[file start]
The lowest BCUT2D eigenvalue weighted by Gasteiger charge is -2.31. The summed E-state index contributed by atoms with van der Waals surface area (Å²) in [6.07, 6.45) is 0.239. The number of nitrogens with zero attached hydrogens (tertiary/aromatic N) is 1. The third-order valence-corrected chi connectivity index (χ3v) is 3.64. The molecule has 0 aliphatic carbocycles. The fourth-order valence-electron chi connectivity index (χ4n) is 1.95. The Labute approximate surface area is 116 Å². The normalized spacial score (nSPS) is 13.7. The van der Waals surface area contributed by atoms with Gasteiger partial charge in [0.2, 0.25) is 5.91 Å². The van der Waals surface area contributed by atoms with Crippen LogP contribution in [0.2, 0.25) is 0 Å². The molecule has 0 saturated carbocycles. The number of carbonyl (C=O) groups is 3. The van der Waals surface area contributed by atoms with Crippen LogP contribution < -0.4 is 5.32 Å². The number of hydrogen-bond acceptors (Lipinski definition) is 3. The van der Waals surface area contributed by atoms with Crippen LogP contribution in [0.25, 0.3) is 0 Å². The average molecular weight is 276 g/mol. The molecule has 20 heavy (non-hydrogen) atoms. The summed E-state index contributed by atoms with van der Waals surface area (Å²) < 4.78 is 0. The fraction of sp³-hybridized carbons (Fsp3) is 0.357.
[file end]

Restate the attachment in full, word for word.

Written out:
The lowest BCUT2D eigenvalue weighted by Gasteiger charge is -2.31. The summed E-state index contributed by atoms with van der Waals surface area (Å²) in [6.07, 6.45) is 0.239. The number of nitrogens with zero attached hydrogens (tertiary/aromatic N) is 1. The third-order valence-corrected chi connectivity index (χ3v) is 3.64. The molecule has 0 aliphatic carbocycles. The fourth-order valence-electron chi connectivity index (χ4n) is 1.95. The Labute approximate surface area is 116 Å². The normalized spacial score (nSPS) is 13.7. The van der Waals surface area contributed by atoms with Gasteiger partial charge in [0.2, 0.25) is 5.91 Å². The van der Waals surface area contributed by atoms with Crippen LogP contribution in [0.2, 0.25) is 0 Å². The molecule has 0 saturated carbocycles. The number of carbonyl (C=O) groups is 3. The van der Waals surface area contributed by atoms with Crippen LogP contribution < -0.4 is 5.32 Å². The number of hydrogen-bond acceptors (Lipinski definition) is 3. The van der Waals surface area contributed by atoms with Crippen LogP contribution in [0.25, 0.3) is 0 Å². The average molecular weight is 276 g/mol. The molecule has 20 heavy (non-hydrogen) atoms. The summed E-state index contributed by atoms with van der Waals surface area (Å²) < 4.78 is 0. The fraction of sp³-hybridized carbons (Fsp3) is 0.357.